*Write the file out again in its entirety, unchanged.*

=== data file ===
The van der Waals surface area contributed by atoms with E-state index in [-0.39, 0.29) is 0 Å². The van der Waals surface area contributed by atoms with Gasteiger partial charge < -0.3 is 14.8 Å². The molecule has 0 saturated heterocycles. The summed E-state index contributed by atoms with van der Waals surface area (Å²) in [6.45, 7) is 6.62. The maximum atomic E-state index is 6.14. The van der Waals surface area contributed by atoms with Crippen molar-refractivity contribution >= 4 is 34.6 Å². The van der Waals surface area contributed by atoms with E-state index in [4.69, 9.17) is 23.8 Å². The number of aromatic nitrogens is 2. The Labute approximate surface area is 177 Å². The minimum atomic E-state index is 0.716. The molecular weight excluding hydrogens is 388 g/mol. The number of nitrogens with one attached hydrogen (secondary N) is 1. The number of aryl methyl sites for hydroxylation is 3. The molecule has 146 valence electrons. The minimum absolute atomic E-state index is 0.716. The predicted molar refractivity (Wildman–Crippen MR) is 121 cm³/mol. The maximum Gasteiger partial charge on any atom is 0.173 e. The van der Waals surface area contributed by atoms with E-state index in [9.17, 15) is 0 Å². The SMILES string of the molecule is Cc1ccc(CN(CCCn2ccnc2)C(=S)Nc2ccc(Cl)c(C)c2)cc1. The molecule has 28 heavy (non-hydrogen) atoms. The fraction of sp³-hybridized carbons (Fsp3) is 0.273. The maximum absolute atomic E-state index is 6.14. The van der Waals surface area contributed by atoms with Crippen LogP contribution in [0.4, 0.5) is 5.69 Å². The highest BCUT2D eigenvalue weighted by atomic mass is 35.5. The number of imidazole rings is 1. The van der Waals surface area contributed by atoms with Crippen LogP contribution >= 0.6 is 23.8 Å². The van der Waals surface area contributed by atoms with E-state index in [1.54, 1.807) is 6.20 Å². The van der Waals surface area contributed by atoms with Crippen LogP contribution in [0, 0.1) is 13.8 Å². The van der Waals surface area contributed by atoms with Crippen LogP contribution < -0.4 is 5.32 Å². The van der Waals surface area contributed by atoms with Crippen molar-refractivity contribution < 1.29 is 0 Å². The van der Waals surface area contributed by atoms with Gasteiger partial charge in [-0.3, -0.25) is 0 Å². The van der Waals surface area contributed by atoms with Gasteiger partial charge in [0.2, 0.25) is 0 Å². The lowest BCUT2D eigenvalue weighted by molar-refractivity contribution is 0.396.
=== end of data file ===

The van der Waals surface area contributed by atoms with E-state index in [-0.39, 0.29) is 0 Å². The van der Waals surface area contributed by atoms with Gasteiger partial charge < -0.3 is 14.8 Å². The molecule has 0 saturated heterocycles. The summed E-state index contributed by atoms with van der Waals surface area (Å²) in [6.45, 7) is 6.62. The maximum atomic E-state index is 6.14. The van der Waals surface area contributed by atoms with Crippen molar-refractivity contribution >= 4 is 34.6 Å². The van der Waals surface area contributed by atoms with E-state index in [4.69, 9.17) is 23.8 Å². The number of aromatic nitrogens is 2. The Labute approximate surface area is 177 Å². The minimum atomic E-state index is 0.716. The molecular weight excluding hydrogens is 388 g/mol. The number of nitrogens with one attached hydrogen (secondary N) is 1. The number of aryl methyl sites for hydroxylation is 3. The molecule has 146 valence electrons. The minimum absolute atomic E-state index is 0.716. The predicted molar refractivity (Wildman–Crippen MR) is 121 cm³/mol. The maximum Gasteiger partial charge on any atom is 0.173 e. The van der Waals surface area contributed by atoms with E-state index in [9.17, 15) is 0 Å². The SMILES string of the molecule is Cc1ccc(CN(CCCn2ccnc2)C(=S)Nc2ccc(Cl)c(C)c2)cc1. The molecule has 28 heavy (non-hydrogen) atoms. The fraction of sp³-hybridized carbons (Fsp3) is 0.273. The maximum absolute atomic E-state index is 6.14. The van der Waals surface area contributed by atoms with Crippen LogP contribution in [0.4, 0.5) is 5.69 Å². The highest BCUT2D eigenvalue weighted by atomic mass is 35.5. The number of imidazole rings is 1. The van der Waals surface area contributed by atoms with Crippen LogP contribution >= 0.6 is 23.8 Å². The van der Waals surface area contributed by atoms with E-state index in [1.54, 1.807) is 6.20 Å². The van der Waals surface area contributed by atoms with Crippen LogP contribution in [0, 0.1) is 13.8 Å². The van der Waals surface area contributed by atoms with Crippen LogP contribution < -0.4 is 5.32 Å². The van der Waals surface area contributed by atoms with Crippen molar-refractivity contribution < 1.29 is 0 Å². The van der Waals surface area contributed by atoms with Gasteiger partial charge in [-0.3, -0.25) is 0 Å². The van der Waals surface area contributed by atoms with Gasteiger partial charge in [0.2, 0.25) is 0 Å². The lowest BCUT2D eigenvalue weighted by molar-refractivity contribution is 0.396.